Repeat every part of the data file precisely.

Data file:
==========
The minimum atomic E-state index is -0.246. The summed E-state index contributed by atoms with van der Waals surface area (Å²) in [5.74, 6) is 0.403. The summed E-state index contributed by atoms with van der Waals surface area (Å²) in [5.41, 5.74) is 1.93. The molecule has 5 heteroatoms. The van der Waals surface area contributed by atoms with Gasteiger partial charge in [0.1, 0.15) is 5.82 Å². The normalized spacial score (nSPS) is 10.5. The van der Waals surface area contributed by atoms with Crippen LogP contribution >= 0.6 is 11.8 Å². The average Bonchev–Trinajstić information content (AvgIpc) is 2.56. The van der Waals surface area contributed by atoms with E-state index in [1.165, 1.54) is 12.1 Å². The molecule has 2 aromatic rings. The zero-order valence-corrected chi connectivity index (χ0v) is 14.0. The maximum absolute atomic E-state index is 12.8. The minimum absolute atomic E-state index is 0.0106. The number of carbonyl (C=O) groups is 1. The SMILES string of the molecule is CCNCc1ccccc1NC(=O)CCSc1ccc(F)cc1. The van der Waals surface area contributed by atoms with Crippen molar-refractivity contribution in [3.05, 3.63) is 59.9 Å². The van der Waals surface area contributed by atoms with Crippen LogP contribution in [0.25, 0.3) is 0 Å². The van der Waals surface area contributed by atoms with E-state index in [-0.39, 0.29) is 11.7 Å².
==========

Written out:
The minimum atomic E-state index is -0.246. The summed E-state index contributed by atoms with van der Waals surface area (Å²) in [5.74, 6) is 0.403. The summed E-state index contributed by atoms with van der Waals surface area (Å²) in [5.41, 5.74) is 1.93. The molecule has 5 heteroatoms. The van der Waals surface area contributed by atoms with Gasteiger partial charge in [0.1, 0.15) is 5.82 Å². The normalized spacial score (nSPS) is 10.5. The van der Waals surface area contributed by atoms with Crippen LogP contribution >= 0.6 is 11.8 Å². The average Bonchev–Trinajstić information content (AvgIpc) is 2.56. The van der Waals surface area contributed by atoms with E-state index in [1.165, 1.54) is 12.1 Å². The molecule has 2 aromatic rings. The zero-order valence-corrected chi connectivity index (χ0v) is 14.0. The maximum absolute atomic E-state index is 12.8. The minimum absolute atomic E-state index is 0.0106. The number of carbonyl (C=O) groups is 1. The SMILES string of the molecule is CCNCc1ccccc1NC(=O)CCSc1ccc(F)cc1. The van der Waals surface area contributed by atoms with Crippen molar-refractivity contribution in [3.05, 3.63) is 59.9 Å². The van der Waals surface area contributed by atoms with Crippen LogP contribution in [0.25, 0.3) is 0 Å². The van der Waals surface area contributed by atoms with E-state index in [-0.39, 0.29) is 11.7 Å².